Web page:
Fandom: Detective Conan
Publish Date: 1/30/2006
Disclaimer: I don't own Detective Conan. But I do have homemade hand-puppets for each character...that's normal, right?
He wandered. It was all he knew.
Scenes passed him by. Some even looked vaguely familiar. But he didn’t know what they were. Perhaps he had simply passed them before. Or perhaps he had known them sometime before…
But he could not remember, and so he did not care.
So he wandered.
His stomach growled. He was hungry.
No, that wasn’t the right word for it…
Physically. Mentally. Emotionally. Spiritually, if one dared believe in a spirit. But acknowledging a soul meant actually considering the belief of a higher being. And he believed nothing. He was empty.
So he wandered.
At some point, apparently someone noticed the young man who seemed to have nowhere to go, and called the authorities. The boy was taken in, and found to be surprisingly healthy for one who had nothing. But there was no information on him—no records, no files, nothing. He had nothing but the ripped jeans and black shirt he wore, and a strange colorless stone in his pocket that he adamantly refused to allow anyone to take; he had no reason for clinging to that small stone so desperately, but they let him be.
But most importantly, he had no name.
They asked him questions, and he offered no answers. He couldn’t give them answers. Even he didn’t know his name or where he came from—he couldn’t even tell them his age. They examined him. Amnesia, the doctors said. And the nurses shook their heads sadly—the young man couldn’t be more than twenty, and he was such a handsome boy.
When they put food in front of him, it required a direct command to eat before he would pick up his chopsticks. He responded to questions, and obeyed orders unquestioningly, never impolite or ill-mannered, but during moments when he was left to his own devices, he did nothing, simply staring out into space through vacant eyes—his eyes were something that they had noticed about him right away. They had such a distinctive color to them.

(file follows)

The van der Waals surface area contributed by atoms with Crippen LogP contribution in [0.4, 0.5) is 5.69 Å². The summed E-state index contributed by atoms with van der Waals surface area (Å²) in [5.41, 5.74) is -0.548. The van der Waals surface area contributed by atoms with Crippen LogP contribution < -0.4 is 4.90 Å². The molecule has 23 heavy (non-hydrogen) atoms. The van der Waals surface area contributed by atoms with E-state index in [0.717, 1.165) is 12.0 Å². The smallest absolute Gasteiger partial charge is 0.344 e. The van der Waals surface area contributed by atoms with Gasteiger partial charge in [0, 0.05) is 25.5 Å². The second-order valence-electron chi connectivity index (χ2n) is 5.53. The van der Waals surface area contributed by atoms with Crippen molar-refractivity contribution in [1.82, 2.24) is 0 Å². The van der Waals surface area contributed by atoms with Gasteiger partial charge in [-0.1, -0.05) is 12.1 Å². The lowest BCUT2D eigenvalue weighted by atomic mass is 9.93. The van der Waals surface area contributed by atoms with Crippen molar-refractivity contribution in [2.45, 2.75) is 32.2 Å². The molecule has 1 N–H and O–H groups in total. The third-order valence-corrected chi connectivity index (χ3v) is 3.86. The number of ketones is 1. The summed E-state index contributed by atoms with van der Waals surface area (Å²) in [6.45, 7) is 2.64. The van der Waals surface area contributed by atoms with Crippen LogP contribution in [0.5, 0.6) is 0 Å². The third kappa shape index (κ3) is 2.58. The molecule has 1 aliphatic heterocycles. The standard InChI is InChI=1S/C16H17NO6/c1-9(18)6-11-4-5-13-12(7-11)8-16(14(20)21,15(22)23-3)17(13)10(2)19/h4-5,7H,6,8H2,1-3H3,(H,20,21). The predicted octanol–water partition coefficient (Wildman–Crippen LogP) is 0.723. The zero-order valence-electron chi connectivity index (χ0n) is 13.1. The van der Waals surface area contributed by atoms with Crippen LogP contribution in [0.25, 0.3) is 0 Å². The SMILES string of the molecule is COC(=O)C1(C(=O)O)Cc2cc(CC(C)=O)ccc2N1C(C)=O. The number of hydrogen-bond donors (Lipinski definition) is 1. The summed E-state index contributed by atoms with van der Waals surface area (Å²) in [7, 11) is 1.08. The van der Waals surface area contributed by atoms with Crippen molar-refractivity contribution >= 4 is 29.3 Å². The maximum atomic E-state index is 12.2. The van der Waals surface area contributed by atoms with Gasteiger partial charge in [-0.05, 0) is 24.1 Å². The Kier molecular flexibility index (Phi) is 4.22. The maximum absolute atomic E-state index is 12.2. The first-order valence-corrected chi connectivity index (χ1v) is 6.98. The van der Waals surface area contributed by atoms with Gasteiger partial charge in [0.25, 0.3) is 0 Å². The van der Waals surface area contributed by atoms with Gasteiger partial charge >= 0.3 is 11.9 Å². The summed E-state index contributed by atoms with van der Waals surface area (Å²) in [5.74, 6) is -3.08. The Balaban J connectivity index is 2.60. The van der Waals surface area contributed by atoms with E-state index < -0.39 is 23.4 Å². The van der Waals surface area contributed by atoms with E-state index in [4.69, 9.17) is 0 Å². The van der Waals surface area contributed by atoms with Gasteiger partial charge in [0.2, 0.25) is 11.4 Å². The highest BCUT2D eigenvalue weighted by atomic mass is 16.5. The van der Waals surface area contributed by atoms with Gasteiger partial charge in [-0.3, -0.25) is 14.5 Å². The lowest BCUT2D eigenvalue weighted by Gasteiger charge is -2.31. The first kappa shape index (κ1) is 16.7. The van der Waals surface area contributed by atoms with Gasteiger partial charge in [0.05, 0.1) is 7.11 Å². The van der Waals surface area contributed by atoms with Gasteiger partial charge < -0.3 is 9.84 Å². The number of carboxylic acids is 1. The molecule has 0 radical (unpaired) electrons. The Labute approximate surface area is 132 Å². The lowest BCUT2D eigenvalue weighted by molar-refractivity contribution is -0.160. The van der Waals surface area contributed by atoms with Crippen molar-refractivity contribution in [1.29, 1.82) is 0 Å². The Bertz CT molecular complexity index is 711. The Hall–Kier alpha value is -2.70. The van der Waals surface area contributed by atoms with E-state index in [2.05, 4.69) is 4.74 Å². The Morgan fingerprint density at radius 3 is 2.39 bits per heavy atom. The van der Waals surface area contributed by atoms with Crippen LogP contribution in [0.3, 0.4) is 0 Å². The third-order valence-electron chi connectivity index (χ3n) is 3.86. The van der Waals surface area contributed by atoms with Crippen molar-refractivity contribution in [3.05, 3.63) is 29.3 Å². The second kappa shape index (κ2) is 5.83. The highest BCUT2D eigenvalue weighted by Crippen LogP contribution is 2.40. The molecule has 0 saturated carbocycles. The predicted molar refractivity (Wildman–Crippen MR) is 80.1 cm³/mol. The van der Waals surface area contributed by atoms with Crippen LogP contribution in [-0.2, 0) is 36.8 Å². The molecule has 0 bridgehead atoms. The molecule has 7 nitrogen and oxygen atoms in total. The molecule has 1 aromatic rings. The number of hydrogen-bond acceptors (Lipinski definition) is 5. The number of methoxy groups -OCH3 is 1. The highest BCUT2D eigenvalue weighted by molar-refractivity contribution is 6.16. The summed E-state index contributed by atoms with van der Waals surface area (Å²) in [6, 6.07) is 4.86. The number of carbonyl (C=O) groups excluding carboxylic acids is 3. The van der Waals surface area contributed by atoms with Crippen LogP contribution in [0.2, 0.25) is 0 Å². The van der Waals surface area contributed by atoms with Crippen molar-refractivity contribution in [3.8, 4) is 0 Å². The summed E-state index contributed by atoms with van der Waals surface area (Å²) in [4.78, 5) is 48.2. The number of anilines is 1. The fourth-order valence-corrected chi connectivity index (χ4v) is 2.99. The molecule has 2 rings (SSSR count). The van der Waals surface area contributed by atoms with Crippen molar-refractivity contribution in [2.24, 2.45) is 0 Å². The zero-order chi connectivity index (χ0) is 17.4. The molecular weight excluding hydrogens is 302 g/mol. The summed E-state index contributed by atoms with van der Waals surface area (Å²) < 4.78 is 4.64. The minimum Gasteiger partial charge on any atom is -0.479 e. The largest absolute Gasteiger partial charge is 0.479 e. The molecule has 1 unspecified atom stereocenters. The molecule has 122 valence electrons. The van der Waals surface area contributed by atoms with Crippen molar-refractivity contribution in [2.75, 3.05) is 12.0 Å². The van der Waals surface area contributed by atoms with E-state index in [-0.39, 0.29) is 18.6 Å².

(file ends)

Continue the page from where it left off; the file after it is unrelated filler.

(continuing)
No one came forward to claim the young man. No one identified him. It was as if he had simply appeared out of thin air and dropped into their midst. And again, they shook their heads at the sadness of the situation. Where had this boy come from, and why would no family be searching desperately for such a polite, handsome young man?
But it was decided that he needed a name. And so they chose one.
Hitanki, they called him, for lack of a better nominative.
Named for the shadows that should never have marred the handsome face of one so young, and for the unveiled sadness that lay beyond the unusual blue color of his eyes. Hitanki. The name suited him well.
He made no objections, and so it was decided.
Try as she might, Aoko Nakamori’s eyes kept drifting towards the empty desk by the window.
It had been empty for nearly two months now.
Two months ago, she had woken up and found out that her best friend was gone. Kaito had vanished one night, and she had never seen him again. She had walked to and from school alone every day since then. The phone did not ring, and there was no hint as to his whereabouts.
But the strangest thing was that Kaito Kuroba had disappeared from the face of planet…and no one else had even seemed to notice that he was gone. That first day, she had asked if anyone knew where Kaito was…and had been shocked when everyone asked who Kaito was.